to America in 1638, his family settled in the Milford CT.
his brother Epenetus moved to Huntington about 1662.
December 1664, Isaac and Thomas Weeks were chosen to collect the
rate for the minister Eliphalet Jones and "to take as fair what may
be for his comfort as far as concernes the towne so long as Mr Jones
dos stay or the town se case (see cause)".
December 1666, Isaac was named a patentee in the Nicoll's
confirmatory patent and the following year on 2 April he and Henry
Whitson each received a two-acre grant at Santipauge Neck from the
On 19 May
1668, he had joined with Thomas Weeks, Capt. Fleet and Nathaniel
Foster in a complaint against the unsatisfactory practices of Mark
Meggs, the town miller.
In 1669 an
inventory was taken of Isaac's lands. Unfortunately it is badly
fragmented but does indicate holdings in the east field, commonage
On 2 July
1670, Isaac and Thomas Powell were named executors of the will of
On 12 April
1671, Isaac and Thomas Powell were named overseers and Content Titus
chosen constable. At the same meeting, "all foreigners (other than
townsmen) are prohibited from killing whales or other small fishes".
April 1672, Isaac shared the 7th farm in the Ten-Farm allotment at
Crabmeadow Little Neck. His fellow owners were Thomas Weeks, Richard
Brush, John Green and Mr. Bryan.
On 14 August
1673, Isaac was selected, with Thomas Skidmore, by the town to treat
with the Dutch upon the occasion of their resumption of power. Two
months later, on 6 October, this led to Isaac, Epenetus and three
others to constitute a committee to call upon the Dutch authorities
in New York and petition them not to exact a pledge of allegiance
from the town but instead put it on good behavior for a year.
serving as constable when on 11 January 1674 he was cited before the
Governor for neglecting to attend the Court of Sessions at Jamaica
and for not furnishing Captain Salisbury with post horses when he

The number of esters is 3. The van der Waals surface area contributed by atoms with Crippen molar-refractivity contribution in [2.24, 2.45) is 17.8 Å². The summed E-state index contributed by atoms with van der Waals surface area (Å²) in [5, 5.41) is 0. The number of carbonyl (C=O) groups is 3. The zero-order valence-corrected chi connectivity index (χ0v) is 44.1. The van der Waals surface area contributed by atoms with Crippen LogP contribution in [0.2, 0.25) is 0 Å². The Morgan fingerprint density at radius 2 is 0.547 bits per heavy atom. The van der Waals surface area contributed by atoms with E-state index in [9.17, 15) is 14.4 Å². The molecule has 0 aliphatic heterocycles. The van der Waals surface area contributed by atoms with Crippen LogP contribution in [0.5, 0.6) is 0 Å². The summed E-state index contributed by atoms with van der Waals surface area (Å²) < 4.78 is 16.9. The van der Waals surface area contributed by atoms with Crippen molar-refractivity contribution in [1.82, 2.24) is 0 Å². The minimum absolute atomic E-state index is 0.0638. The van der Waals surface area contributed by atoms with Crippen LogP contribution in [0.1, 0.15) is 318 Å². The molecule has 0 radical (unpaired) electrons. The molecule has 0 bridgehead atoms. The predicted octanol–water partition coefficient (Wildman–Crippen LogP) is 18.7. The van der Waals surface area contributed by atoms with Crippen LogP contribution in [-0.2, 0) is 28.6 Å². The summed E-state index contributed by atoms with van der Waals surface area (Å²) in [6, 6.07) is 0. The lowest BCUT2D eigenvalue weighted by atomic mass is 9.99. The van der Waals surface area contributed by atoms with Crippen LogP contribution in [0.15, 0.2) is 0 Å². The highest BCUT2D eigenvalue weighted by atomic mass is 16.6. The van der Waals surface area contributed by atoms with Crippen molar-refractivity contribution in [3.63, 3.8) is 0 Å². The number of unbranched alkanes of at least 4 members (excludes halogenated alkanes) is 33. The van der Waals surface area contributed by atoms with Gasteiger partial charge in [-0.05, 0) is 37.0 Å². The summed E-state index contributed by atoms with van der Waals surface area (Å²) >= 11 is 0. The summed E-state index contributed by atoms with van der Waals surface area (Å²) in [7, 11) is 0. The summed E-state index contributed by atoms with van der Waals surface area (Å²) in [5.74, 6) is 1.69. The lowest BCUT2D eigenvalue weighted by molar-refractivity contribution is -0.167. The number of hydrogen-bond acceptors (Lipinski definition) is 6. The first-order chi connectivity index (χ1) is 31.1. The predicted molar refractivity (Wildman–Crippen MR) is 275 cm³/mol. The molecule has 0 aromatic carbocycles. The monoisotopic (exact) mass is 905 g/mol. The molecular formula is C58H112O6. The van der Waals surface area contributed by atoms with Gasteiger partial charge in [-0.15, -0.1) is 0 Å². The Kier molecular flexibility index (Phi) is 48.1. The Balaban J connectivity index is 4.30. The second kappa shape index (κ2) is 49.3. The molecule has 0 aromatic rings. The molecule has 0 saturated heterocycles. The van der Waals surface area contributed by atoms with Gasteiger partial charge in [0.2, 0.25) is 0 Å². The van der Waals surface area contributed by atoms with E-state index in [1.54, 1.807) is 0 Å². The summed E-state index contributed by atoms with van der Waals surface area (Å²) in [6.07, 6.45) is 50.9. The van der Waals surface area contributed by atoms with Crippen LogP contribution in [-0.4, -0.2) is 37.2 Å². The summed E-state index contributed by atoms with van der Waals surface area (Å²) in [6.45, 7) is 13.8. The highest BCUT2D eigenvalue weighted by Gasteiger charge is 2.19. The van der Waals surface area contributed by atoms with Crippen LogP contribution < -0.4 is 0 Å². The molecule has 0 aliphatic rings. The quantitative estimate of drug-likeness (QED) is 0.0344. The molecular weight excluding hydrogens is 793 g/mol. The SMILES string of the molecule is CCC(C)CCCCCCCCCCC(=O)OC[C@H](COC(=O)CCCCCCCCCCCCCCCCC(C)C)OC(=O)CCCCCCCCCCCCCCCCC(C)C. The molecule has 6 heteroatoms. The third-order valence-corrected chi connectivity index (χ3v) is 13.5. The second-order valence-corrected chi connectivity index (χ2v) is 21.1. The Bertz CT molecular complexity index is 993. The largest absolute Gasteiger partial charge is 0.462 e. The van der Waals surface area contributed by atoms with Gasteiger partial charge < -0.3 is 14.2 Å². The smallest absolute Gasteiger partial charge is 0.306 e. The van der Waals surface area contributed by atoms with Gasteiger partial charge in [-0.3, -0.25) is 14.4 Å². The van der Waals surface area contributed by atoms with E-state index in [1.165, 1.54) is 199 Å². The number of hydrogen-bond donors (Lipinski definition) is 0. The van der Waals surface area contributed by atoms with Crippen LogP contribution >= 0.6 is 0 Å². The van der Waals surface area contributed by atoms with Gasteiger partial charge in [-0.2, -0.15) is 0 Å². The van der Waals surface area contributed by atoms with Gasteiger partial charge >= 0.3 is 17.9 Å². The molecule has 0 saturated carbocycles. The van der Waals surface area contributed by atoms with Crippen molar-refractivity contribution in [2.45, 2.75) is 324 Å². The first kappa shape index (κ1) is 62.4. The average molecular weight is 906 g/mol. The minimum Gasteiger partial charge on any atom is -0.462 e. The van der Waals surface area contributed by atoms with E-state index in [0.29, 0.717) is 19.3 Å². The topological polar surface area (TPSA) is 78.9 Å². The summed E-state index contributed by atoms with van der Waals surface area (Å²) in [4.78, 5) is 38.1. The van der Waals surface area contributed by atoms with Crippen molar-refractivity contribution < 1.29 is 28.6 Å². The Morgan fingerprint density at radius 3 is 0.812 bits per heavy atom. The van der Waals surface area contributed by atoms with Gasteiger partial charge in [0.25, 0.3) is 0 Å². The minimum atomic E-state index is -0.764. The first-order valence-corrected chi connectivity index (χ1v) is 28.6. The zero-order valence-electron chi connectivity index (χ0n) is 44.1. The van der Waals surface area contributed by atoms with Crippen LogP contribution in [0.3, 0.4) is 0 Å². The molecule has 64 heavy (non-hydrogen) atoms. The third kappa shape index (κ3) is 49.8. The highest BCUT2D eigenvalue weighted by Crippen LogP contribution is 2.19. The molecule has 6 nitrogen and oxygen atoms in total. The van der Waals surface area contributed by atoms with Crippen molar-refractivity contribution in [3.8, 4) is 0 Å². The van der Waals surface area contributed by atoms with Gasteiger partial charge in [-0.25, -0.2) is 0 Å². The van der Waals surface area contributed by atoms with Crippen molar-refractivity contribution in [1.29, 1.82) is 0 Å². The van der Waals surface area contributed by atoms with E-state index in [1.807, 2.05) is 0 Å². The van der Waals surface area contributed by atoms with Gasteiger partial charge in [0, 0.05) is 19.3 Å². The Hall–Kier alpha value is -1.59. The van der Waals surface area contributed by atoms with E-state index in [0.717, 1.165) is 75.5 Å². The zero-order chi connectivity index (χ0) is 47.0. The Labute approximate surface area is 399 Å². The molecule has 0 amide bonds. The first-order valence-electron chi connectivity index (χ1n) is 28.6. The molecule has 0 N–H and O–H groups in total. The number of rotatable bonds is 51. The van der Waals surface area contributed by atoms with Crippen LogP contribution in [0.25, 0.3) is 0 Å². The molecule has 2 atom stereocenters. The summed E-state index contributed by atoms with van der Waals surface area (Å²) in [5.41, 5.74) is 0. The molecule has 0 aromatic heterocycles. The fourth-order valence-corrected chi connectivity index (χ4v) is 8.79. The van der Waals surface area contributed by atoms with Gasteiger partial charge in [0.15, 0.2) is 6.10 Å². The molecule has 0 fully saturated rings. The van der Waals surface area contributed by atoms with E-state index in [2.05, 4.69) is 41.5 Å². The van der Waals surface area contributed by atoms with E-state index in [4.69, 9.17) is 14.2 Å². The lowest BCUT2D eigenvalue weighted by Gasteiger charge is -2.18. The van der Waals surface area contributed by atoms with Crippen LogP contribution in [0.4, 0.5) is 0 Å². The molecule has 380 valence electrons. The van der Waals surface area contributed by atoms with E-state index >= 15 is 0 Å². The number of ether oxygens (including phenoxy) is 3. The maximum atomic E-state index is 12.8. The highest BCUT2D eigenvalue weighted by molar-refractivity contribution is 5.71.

was riding express. The extent of his punishment is not indicated.
Isaac Platt, James Smith, Thomas Skidmore and John Jackson traveled
to Stratford, Connecticut to testify concerning the handling by
Jacob Walker of the affairs of Mark Meggs, Huntington's former
miller who had moved to Connecticut. In April of that same year he
and Epenetus, along with Samuel Titus, Jonas Wood and Thomas Weeks
were imprisoned in New York by Governor Sir Edmund Andros for
seeking redress for the town's grievances. On their release and
return, the town voted to pay their expenses and any damages that
they might have suffered in the town's interest. On 24 September, he
was one of the deputies named to act on the town's behalf in the
general assembly to review the discontent and hostility which was
emerging from the tyrannical conduct of Governor Andros. This was a
bold move as they had been jailed the preceding April. Fortunately,
the unpopular governor was recalled to England shortly thereafter.
On 23 May
1681 Isaac received a 5-acre grant of land from the town on the
south side of the east field path, adjoining his other holdings. On
31 October he received 16-18 acres toward his division at Jonathan
Hartnet's Hollow on the north side of the path to Stony Brook.
On 1 April
1682, Isaac was again constable and with the overseers established
the terms and conditions under which John Adams was granted a right
to build a grist mill and saw mill at Cold Spring.
In 1683, the
practice of naming 3 commissioners to constitute a town court was
instituted but proved unpopular and was discontinued after several
years. The first to be named, Thomas Fleet, Thomas Powell and Thomas
Whitson, refused to take the requisite oath as they had become
Quakers. In their places, Isaac and Epenetus Platt, with John Corey,
were named commissioners on 7 April 1684.
On 10 March
1686, Isaac and others entered into a disputed boundary line
agreement with James Lloyd concerning differences between Huntington
and Lloyd's Neck. In later years the dispute rekindled and in 1734
the boundary required further codification.
October 1686, Isaac and Thomas Powell were designated to reply to
Governor Thomas Dogan's "desire to know just what lands Huntington